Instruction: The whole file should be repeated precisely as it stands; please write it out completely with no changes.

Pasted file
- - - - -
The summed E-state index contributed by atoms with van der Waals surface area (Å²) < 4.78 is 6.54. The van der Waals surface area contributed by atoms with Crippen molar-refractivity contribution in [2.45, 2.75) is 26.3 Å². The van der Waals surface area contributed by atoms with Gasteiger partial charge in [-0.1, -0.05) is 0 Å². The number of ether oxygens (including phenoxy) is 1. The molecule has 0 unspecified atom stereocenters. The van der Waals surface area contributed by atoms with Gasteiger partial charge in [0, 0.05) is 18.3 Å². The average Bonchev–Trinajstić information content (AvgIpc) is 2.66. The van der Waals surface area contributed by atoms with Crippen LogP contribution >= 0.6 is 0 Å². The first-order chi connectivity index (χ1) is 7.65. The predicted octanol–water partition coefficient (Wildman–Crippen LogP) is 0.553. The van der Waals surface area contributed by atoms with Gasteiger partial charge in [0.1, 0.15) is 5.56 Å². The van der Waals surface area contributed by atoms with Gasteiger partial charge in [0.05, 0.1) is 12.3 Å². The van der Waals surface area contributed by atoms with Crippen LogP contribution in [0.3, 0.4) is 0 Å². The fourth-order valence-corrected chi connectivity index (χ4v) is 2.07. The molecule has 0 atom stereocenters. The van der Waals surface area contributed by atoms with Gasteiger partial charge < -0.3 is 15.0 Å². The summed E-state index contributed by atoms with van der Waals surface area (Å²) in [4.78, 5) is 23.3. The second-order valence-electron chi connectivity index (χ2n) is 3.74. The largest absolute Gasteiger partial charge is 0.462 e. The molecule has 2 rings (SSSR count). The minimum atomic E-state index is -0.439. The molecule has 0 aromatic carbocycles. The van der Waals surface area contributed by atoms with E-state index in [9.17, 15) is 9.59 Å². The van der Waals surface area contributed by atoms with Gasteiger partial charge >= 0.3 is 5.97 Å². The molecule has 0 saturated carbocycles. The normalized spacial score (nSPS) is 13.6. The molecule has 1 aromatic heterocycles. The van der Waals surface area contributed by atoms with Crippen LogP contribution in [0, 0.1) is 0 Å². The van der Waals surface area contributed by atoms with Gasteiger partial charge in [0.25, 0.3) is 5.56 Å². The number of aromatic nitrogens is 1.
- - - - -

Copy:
The summed E-state index contributed by atoms with van der Waals surface area (Å²) < 4.78 is 6.54. The van der Waals surface area contributed by atoms with Crippen molar-refractivity contribution in [2.45, 2.75) is 26.3 Å². The van der Waals surface area contributed by atoms with Gasteiger partial charge in [-0.1, -0.05) is 0 Å². The number of ether oxygens (including phenoxy) is 1. The molecule has 0 unspecified atom stereocenters. The van der Waals surface area contributed by atoms with Gasteiger partial charge in [0, 0.05) is 18.3 Å². The average Bonchev–Trinajstić information content (AvgIpc) is 2.66. The van der Waals surface area contributed by atoms with Crippen LogP contribution >= 0.6 is 0 Å². The first-order chi connectivity index (χ1) is 7.65. The predicted octanol–water partition coefficient (Wildman–Crippen LogP) is 0.553. The van der Waals surface area contributed by atoms with Gasteiger partial charge in [0.1, 0.15) is 5.56 Å². The van der Waals surface area contributed by atoms with Gasteiger partial charge in [0.05, 0.1) is 12.3 Å². The van der Waals surface area contributed by atoms with Crippen LogP contribution in [0.3, 0.4) is 0 Å². The fourth-order valence-corrected chi connectivity index (χ4v) is 2.07. The molecule has 0 atom stereocenters. The van der Waals surface area contributed by atoms with Gasteiger partial charge < -0.3 is 15.0 Å². The summed E-state index contributed by atoms with van der Waals surface area (Å²) in [4.78, 5) is 23.3. The second-order valence-electron chi connectivity index (χ2n) is 3.74. The largest absolute Gasteiger partial charge is 0.462 e. The molecule has 2 rings (SSSR count). The minimum atomic E-state index is -0.439. The molecule has 0 aromatic carbocycles. The van der Waals surface area contributed by atoms with E-state index in [9.17, 15) is 9.59 Å². The van der Waals surface area contributed by atoms with Gasteiger partial charge >= 0.3 is 5.97 Å². The molecule has 0 saturated carbocycles. The normalized spacial score (nSPS) is 13.6. The molecule has 1 aromatic heterocycles. The van der Waals surface area contributed by atoms with Crippen LogP contribution in [0, 0.1) is 0 Å². The van der Waals surface area contributed by atoms with Gasteiger partial charge in [0.25, 0.3) is 5.56 Å². The number of aromatic nitrogens is 1.